Thursday, March 2, 2017
World Economic Forum
I must confess that I am a firm believer in the benefits of globalization. To my mind, the gradual interlinking of regions, countries, and people is the most profoundly positive development of our time.
But a populist has now assumed the United States presidency by campaigning on a platform of stark economic nationalism and protectionism. And in many countries, public discourse is dominated by talk of globalization’s alleged “losers,” and the perceived need for new policies to stem the rise of populist discontent.
When I was born, the world’s population was 2.5 billion. I vividly recall a time in my life when many people feared that starvation would soon run rampant, gaps between the rich and poor would grow ever wider, and everything would eventually come crashing down.
Thursday, September 1, 2011
By Michael Patterson and Simon Kennedy - Sep 1, 2011 8:39 AM GMT+0300
Stocks of international companies that depend most on emerging markets for sales show developing nations won’t be strong enough to buoy the global economy.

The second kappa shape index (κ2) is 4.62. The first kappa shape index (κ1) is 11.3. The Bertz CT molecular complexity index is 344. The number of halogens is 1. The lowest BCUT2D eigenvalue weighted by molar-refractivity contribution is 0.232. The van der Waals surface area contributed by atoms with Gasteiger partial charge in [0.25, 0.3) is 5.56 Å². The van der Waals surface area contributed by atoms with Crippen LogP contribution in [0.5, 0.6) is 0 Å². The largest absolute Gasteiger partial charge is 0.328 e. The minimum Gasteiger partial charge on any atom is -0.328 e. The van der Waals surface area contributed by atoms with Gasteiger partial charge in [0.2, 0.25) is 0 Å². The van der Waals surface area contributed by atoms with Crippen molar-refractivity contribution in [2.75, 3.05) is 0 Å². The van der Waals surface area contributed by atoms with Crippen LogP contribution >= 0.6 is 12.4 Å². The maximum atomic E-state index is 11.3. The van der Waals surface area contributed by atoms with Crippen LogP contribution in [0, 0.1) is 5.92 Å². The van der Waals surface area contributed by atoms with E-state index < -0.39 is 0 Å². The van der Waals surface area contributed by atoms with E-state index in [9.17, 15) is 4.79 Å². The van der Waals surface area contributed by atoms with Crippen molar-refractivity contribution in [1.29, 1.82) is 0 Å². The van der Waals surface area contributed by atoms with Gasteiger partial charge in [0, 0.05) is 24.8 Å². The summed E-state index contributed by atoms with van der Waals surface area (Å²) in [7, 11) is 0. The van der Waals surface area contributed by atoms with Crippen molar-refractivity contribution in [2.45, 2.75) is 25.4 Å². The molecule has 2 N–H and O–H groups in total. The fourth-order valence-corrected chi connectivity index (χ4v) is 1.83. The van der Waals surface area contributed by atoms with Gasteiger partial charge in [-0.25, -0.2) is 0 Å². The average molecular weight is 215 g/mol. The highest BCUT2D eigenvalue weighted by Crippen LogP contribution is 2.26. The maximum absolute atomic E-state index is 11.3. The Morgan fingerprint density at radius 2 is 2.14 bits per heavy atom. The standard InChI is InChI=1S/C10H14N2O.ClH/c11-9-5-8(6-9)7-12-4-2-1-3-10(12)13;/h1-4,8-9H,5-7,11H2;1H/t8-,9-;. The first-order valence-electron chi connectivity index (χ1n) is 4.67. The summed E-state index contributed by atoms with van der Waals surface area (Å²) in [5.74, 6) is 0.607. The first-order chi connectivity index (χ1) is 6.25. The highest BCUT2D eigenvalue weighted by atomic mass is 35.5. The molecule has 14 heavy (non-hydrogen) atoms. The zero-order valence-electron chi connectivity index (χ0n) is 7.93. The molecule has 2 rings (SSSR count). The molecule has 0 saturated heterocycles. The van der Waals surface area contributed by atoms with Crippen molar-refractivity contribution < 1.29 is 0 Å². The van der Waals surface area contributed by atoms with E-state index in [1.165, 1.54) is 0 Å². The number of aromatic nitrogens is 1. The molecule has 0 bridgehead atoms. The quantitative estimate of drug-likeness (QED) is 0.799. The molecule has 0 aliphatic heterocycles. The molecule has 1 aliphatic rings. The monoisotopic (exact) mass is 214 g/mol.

Thursday, August 4, 2011
Emerging vs developed economies
Aug 4th 2011, 17:34 by The Economist online
REAL GDP in most rich economies is still below its level at the end of 2007. In contrast, emerging economies’ output has jumped by almost 20% over the same period. The rich world’s woes have clearly hastened the shift in global economic power towards the emerging markets. But exactly how big are emerging economies compared with the old developed world? This chart looks at a wide range of indicators: